I recently had the uncapitulated joy of clinging to my Mommie as she left for work. There was a bad thunderstorm going on and, as any pet owner knows, we four-legged children do not do well with loud noises. Like it or not, Mommie was stuck with me as I dug my claws into her shirt and accompanied her to her workplace, a local park (she does ecological stuff). I soon regretted this decision.
Lacking my Tazi Sack I had nowhere to snuggle up for a long day of napping and was forced to hide under the desk on the cold, concrete floor. I was treated to a view of feet and the sounds of screaming children who apparently had never been taught how to behave in public. This brings me to the subject of today’s column: Just how much should schools be required to teach and what should parents be responsible for teaching?
|I love my Tazi Sack!|
Once upon a time, back when dinosaurs roamed the earth and my Mommie was just a schoolgirl children were taught proper behaviors – good table manners, how to behave in public, respect for elders (even if they were not your parent), and other ideals that are no longer as fashionable. These habits were taught at home by parents and grandparents; by the time a child was school-age they knew enough not to bite the other children; that hitting an animal is in bad form; that chewing with your mouth open is rude; and that when you enter someone else’s house you obey their house rules, even if they differ from your own. Perhaps most importantly it was taught that when the adult in charge tells you to do something, you do it; that they have a reason for needing things done the way they have asked them to be done and that the child is not to talk back to authority; that is the job of the parent, should they feel that their child was treated unfairly. Are such lessons still being taught in the majority of U.S. households today?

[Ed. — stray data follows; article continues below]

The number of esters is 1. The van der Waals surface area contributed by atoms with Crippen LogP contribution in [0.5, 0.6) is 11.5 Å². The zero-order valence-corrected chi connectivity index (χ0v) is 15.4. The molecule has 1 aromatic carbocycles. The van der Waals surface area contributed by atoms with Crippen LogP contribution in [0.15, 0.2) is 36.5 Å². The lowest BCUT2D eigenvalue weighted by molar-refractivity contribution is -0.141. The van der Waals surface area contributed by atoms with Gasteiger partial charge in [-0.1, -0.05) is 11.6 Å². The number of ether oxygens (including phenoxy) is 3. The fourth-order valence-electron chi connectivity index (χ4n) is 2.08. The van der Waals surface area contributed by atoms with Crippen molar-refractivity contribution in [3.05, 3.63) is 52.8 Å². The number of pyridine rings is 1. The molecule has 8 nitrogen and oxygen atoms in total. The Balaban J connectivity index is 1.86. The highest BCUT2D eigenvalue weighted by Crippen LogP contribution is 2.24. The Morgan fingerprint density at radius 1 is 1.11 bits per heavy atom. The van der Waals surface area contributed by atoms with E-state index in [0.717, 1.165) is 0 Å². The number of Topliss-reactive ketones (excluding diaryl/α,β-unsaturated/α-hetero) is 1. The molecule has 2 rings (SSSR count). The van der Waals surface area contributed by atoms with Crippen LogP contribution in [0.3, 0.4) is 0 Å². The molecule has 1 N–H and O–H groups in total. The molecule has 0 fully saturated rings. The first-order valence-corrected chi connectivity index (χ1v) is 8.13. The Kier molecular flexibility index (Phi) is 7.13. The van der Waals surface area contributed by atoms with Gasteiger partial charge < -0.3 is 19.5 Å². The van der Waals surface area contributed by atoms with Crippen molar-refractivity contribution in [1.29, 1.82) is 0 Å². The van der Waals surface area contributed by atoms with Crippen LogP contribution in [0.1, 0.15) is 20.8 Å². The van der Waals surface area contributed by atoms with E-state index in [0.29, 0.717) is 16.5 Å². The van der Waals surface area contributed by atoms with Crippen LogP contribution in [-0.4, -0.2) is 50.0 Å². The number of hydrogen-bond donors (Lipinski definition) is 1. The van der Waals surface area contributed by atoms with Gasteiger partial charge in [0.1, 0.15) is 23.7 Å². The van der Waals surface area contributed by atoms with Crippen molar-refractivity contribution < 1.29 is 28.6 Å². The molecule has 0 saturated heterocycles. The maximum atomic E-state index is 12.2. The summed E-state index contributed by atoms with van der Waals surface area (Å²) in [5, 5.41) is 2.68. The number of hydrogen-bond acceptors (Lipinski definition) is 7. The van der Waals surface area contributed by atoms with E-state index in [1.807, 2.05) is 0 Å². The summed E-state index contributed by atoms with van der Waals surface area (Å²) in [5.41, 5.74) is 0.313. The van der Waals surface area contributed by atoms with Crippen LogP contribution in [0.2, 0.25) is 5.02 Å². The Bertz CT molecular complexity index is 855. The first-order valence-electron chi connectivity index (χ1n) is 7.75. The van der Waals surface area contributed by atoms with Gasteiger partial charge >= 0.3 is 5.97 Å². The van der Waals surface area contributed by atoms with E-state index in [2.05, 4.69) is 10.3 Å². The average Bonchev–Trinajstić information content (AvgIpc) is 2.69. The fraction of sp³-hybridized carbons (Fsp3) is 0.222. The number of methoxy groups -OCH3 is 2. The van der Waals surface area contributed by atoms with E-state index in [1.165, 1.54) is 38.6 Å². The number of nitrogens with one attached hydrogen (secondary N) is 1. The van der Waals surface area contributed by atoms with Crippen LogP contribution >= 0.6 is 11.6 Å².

During my short visit to the workplace I witnessed primary school-age children (ages 5 – 10) acting like heathens! When my Mommie requested that they use their “inside voices” while inside her small office; the children ignored her. When she implored the parents to control their children, the parents would respond with some variation of “they’re just excited”. Hmm…so you are telling me that excitement is an excuse for prolonged poor behavior? I can’t wait to let the dog know that! Does this mean you will excuse him when he pees all over your rugs because he is so excited to see you? I didn't think so.
Like animals, children need to be socialized. They need to be taught that what is acceptable behavior for the home may not be acceptable behavior outside of the home. For example, stripping naked and running around in the buff may fly in the privacy of your living room but few will smile if your toddler does that in the middle of Sunday church services. Allowing your child to scream and “express” him or her self in whatever manner they choose may fly at the family dinner table, but I can assure you most restaurant diners – especially those who have worked hard to get their children to behave in a more socially acceptable manner – do not have the same appreciation for a child’s loud and repetitive rendition of the chorus to “Kiss Him Goodbye”. This observation begs the question: at what age should children be expected to behave in a civil manner?